In the final “Coda,” Menon beautifully recaptures some of her main theses in an even more condensed form. To dispel the particularism of her examples, which I do not discuss here, she goes into a discussion on “parts and wholes.” The text reads as a queer rehashing of ancient atomism. (She is not alone in this: consider some of the work by Levi Bryant on queer onticology and Michael O’Rourke’s work on quantum queer as “the theory of everything.”) The disembodying and dethroning of causality, which Menon emphasized in the "Introduction," climaxes into a mini-treatise on queer physicalism. Queer is so uncontainable in the categories of the particular and the universal that it seems to embody the pursuit of the smallest possible unit of analysis of desire. Faced with the givenness of embodiment (“queer universalism” is merely a qualifier of embodiment), some sort of a politics “based on partition” is recognized by Menon. To salvage the politics of indifference in the face of partition and the insistence of particularity requires a move that will dispel accusations of somatophobia and thus a newly universalized antifeminism. Menon curbs those potential accusations by saying she does not equate universalism and wholeness; but what is left is, again, the said “impossibility” of self-identity or the “part” – queer as the smallest atom of non-ontological desire. Allegedly, this move prevents the “part” to become a totalitarian whole; in this, Menon’s consideration manifests philosophical pragmaticism. This also opens to gate to an anti-ontological mobility of queerness or queer universalism, not reducing any one human being to a tethered place in the world of embodiments. For Menon, a politics facing “partition” is one which disallows the authoritarian rule of particularity representing itself as an “ontological whole.” What is at stake is, again, our “lived reality.” I think most of the readers will agree with Menon on the point that “our lives … are not ontologically grounded” even while they could reject her claim that universalism is the language of “all” because it indexes the “not-all.” If her theory offers a horizon, it is the one of existential mobility, which she names indifference.

Menon’s argument can be easily read as the sign of ultimate exhaustion from identity politics and philosophies of differences, paradoxically spearheaded and mainstreamed by queer theory globally. I do not think this is the problem per se, as there is no shortage of theories to be incorporated and pitted against philosophies of differences (Laruelle is a good example). In my opinion, the problem is that queer theory is inexhaustible in its pursuits of differences. It is a problem that it is synonymous with differences. Menon seems to respond to this state of affairs; she does not openly call for an “unqueering,” but her book is a move against the ineffable queerness of literally everything, when seen only from the perspective of its differential status.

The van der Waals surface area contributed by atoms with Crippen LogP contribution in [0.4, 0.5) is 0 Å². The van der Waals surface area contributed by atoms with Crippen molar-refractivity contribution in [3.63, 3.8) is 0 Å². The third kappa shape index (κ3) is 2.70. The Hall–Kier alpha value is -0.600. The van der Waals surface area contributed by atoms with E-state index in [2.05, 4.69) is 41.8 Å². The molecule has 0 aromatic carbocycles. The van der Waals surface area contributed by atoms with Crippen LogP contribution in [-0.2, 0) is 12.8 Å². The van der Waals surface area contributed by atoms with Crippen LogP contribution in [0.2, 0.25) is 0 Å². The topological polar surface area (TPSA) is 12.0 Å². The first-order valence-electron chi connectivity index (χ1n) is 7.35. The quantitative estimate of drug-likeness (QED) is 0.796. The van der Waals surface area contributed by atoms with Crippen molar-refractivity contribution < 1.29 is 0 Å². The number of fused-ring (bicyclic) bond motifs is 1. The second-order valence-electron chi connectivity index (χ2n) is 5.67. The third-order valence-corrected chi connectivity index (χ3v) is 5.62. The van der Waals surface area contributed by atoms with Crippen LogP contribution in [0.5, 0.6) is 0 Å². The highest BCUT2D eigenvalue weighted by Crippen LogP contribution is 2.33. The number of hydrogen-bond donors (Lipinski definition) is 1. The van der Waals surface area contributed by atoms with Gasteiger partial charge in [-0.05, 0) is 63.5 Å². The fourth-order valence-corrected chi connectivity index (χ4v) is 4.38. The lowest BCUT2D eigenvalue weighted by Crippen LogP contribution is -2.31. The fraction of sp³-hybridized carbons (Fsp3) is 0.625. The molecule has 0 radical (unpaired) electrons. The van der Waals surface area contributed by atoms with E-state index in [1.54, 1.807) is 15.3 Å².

One cannot help but feel that, even in the world of “unqueering” the norms of queer theory, there is a certain impotence in the queering to begin with. Overall, Menon’s idea to queer Badiou and make his evental philosophy talk to queer theorists is sidetracked by the very effect of queering a French intellectual (the same is true for queering any "X," to allude to Berlant and Warner’s seminal essay). Even while proposing and trying to reveal that queer can be a universalism, Menon’s project indicates that just as ontology uses desire as its crutch, so is queer used as the conceptual crutch of philosophy and the social sciences. It is their underlaborer, engaged in an outsourced deconstruction driven by the grand narratives of systematic philosophers like Badiou (indeed, one of the very last systematic ones). It is a one-way ideational pollution. For all the talk on queer theory’s much-needed reorientation toward normativity (Wiegman and Wilson) or its universalism (Menon), appropriating Badiou in the service of queer does expose queering as a form of thought inferior to philosophy. (Note that what is at hand is appropriation of queer, not of “queering”: the book’s subtitle is about queer universalism, not queering universalism, as if it has already happened.) This is precisely what queer universalism should not be: this is, in my opinion, the major problem of her book. While her chapters deviate productively from Badiousian philosophy, the "Introduction" and the "Coda" seal the project as a tendentiously self-enclosed one, a predictable ambition given the breadth of her argument I tried to summarize above. But to appropriate in order to queer is to counter the universalism of queer. Queer theory thus is manifested as a philosophical inferiority complex. It is the universal crutch of anti-identitarian thinkers even in philosophy who pretentiously seek to overcome the atonalities of subjectivities in a world of irreducible differences and embodiment, bodies and languages – the perennial obstacle for universalism’s ultimate realization.

Since the early 1990s every decade has seen its small canon of queer theory must-reads. Given the theoretical and political complexities and ambitions of this work, I believe Menon’s book is the kind of intervention that will easily become part of the ongoing decade’s seminal queer texts: a text comparable to Sedgwick’s Tendencies and Edelman’s No Future, since Menon captures precisely the tendencies of queer futures.

I thank Andrew Ryder for his comments and suggestions.

Stanimir Panayotov is a PhD student in Comparative Gender Studies at the Central European University, Budapest, working at the intersection of non-philosophy, new realism, feminist philosophy and Neoplatonism.

Image via MIT.